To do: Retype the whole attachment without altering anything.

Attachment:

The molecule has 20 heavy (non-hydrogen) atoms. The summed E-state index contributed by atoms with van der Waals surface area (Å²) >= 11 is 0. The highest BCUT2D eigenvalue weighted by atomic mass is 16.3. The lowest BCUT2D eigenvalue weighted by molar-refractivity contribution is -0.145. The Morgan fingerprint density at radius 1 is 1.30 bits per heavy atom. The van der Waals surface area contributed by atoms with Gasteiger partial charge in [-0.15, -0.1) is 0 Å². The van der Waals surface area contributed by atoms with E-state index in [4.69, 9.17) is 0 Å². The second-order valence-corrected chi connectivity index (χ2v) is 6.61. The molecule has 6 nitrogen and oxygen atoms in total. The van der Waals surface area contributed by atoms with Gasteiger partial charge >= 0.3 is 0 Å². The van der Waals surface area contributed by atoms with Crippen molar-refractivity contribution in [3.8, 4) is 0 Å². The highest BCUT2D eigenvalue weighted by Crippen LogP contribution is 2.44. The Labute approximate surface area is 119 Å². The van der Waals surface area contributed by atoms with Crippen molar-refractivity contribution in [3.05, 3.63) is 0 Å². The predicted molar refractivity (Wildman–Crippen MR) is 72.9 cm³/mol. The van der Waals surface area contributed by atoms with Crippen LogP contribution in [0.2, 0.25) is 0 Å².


The molecule has 20 heavy (non-hydrogen) atoms. The summed E-state index contributed by atoms with van der Waals surface area (Å²) >= 11 is 0. The highest BCUT2D eigenvalue weighted by atomic mass is 16.3. The lowest BCUT2D eigenvalue weighted by molar-refractivity contribution is -0.145. The Morgan fingerprint density at radius 1 is 1.30 bits per heavy atom. The van der Waals surface area contributed by atoms with Gasteiger partial charge in [-0.15, -0.1) is 0 Å². The van der Waals surface area contributed by atoms with E-state index in [4.69, 9.17) is 0 Å². The second-order valence-corrected chi connectivity index (χ2v) is 6.61. The molecule has 6 nitrogen and oxygen atoms in total. The van der Waals surface area contributed by atoms with Gasteiger partial charge >= 0.3 is 0 Å². The van der Waals surface area contributed by atoms with Crippen molar-refractivity contribution in [3.8, 4) is 0 Å². The highest BCUT2D eigenvalue weighted by Crippen LogP contribution is 2.44. The Labute approximate surface area is 119 Å². The van der Waals surface area contributed by atoms with Crippen molar-refractivity contribution in [3.05, 3.63) is 0 Å². The predicted molar refractivity (Wildman–Crippen MR) is 72.9 cm³/mol. The van der Waals surface area contributed by atoms with Crippen LogP contribution in [0.2, 0.25) is 0 Å².